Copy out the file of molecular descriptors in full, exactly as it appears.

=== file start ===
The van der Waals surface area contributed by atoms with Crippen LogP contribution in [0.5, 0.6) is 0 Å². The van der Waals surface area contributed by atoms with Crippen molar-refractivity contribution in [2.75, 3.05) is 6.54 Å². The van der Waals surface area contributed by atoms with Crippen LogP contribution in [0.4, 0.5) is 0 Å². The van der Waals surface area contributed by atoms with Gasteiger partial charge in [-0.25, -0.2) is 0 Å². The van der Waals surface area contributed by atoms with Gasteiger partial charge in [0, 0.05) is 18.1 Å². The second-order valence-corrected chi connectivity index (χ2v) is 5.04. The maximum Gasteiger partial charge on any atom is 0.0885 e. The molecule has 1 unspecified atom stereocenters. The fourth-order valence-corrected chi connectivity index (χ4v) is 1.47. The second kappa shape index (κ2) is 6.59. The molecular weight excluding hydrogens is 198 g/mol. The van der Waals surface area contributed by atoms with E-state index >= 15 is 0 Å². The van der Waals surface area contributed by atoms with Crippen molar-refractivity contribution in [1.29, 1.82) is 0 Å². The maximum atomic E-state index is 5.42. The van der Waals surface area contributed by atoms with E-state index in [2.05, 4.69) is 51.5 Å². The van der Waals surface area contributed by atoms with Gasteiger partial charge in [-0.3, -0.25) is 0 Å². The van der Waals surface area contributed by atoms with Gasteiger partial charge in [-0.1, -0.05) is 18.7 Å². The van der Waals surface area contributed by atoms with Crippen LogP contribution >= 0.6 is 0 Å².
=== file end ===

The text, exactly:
The van der Waals surface area contributed by atoms with Crippen LogP contribution in [0.5, 0.6) is 0 Å². The van der Waals surface area contributed by atoms with Crippen molar-refractivity contribution in [2.75, 3.05) is 6.54 Å². The van der Waals surface area contributed by atoms with Crippen LogP contribution in [0.4, 0.5) is 0 Å². The van der Waals surface area contributed by atoms with Gasteiger partial charge in [-0.25, -0.2) is 0 Å². The van der Waals surface area contributed by atoms with Gasteiger partial charge in [0, 0.05) is 18.1 Å². The second-order valence-corrected chi connectivity index (χ2v) is 5.04. The maximum Gasteiger partial charge on any atom is 0.0885 e. The molecule has 1 unspecified atom stereocenters. The fourth-order valence-corrected chi connectivity index (χ4v) is 1.47. The second kappa shape index (κ2) is 6.59. The molecular weight excluding hydrogens is 198 g/mol. The van der Waals surface area contributed by atoms with E-state index >= 15 is 0 Å². The van der Waals surface area contributed by atoms with Crippen molar-refractivity contribution in [1.29, 1.82) is 0 Å². The maximum atomic E-state index is 5.42. The van der Waals surface area contributed by atoms with E-state index in [2.05, 4.69) is 51.5 Å². The van der Waals surface area contributed by atoms with Gasteiger partial charge in [-0.3, -0.25) is 0 Å². The van der Waals surface area contributed by atoms with Gasteiger partial charge in [-0.1, -0.05) is 18.7 Å². The van der Waals surface area contributed by atoms with Crippen LogP contribution >= 0.6 is 0 Å².